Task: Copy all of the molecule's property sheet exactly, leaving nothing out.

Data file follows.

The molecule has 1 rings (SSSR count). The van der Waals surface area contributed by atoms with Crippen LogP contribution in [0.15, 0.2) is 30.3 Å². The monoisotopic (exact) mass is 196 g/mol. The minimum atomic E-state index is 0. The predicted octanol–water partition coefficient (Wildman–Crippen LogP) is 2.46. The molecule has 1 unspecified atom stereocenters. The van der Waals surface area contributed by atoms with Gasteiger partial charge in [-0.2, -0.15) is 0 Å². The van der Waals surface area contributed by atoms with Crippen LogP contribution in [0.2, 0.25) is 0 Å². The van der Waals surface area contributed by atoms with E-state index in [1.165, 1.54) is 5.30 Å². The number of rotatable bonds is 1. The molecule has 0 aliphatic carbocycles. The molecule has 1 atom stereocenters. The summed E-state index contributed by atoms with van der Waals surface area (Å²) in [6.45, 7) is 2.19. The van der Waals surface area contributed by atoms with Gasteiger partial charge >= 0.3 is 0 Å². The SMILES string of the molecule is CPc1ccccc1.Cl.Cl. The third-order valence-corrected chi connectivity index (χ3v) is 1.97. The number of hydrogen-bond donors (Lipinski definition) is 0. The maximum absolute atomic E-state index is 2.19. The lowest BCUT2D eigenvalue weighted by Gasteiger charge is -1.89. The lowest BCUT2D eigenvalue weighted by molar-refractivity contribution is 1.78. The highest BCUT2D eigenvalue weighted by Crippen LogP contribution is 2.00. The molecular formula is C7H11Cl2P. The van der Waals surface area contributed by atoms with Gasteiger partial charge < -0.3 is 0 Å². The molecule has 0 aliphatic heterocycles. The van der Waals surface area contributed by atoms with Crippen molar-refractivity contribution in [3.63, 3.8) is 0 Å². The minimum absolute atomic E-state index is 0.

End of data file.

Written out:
The molecule has 1 rings (SSSR count). The van der Waals surface area contributed by atoms with Crippen LogP contribution in [0.15, 0.2) is 30.3 Å². The monoisotopic (exact) mass is 196 g/mol. The minimum atomic E-state index is 0. The predicted octanol–water partition coefficient (Wildman–Crippen LogP) is 2.46. The molecule has 1 unspecified atom stereocenters. The van der Waals surface area contributed by atoms with Gasteiger partial charge in [-0.2, -0.15) is 0 Å². The van der Waals surface area contributed by atoms with Crippen LogP contribution in [0.2, 0.25) is 0 Å². The van der Waals surface area contributed by atoms with E-state index in [1.165, 1.54) is 5.30 Å². The number of rotatable bonds is 1. The molecule has 0 aliphatic carbocycles. The molecule has 1 atom stereocenters. The summed E-state index contributed by atoms with van der Waals surface area (Å²) in [6.45, 7) is 2.19. The van der Waals surface area contributed by atoms with Gasteiger partial charge >= 0.3 is 0 Å². The SMILES string of the molecule is CPc1ccccc1.Cl.Cl. The third-order valence-corrected chi connectivity index (χ3v) is 1.97. The number of hydrogen-bond donors (Lipinski definition) is 0. The maximum absolute atomic E-state index is 2.19. The lowest BCUT2D eigenvalue weighted by Gasteiger charge is -1.89. The lowest BCUT2D eigenvalue weighted by molar-refractivity contribution is 1.78. The highest BCUT2D eigenvalue weighted by Crippen LogP contribution is 2.00. The molecular formula is C7H11Cl2P. The van der Waals surface area contributed by atoms with Gasteiger partial charge < -0.3 is 0 Å². The molecule has 0 aliphatic heterocycles. The van der Waals surface area contributed by atoms with Crippen molar-refractivity contribution in [3.63, 3.8) is 0 Å². The minimum absolute atomic E-state index is 0.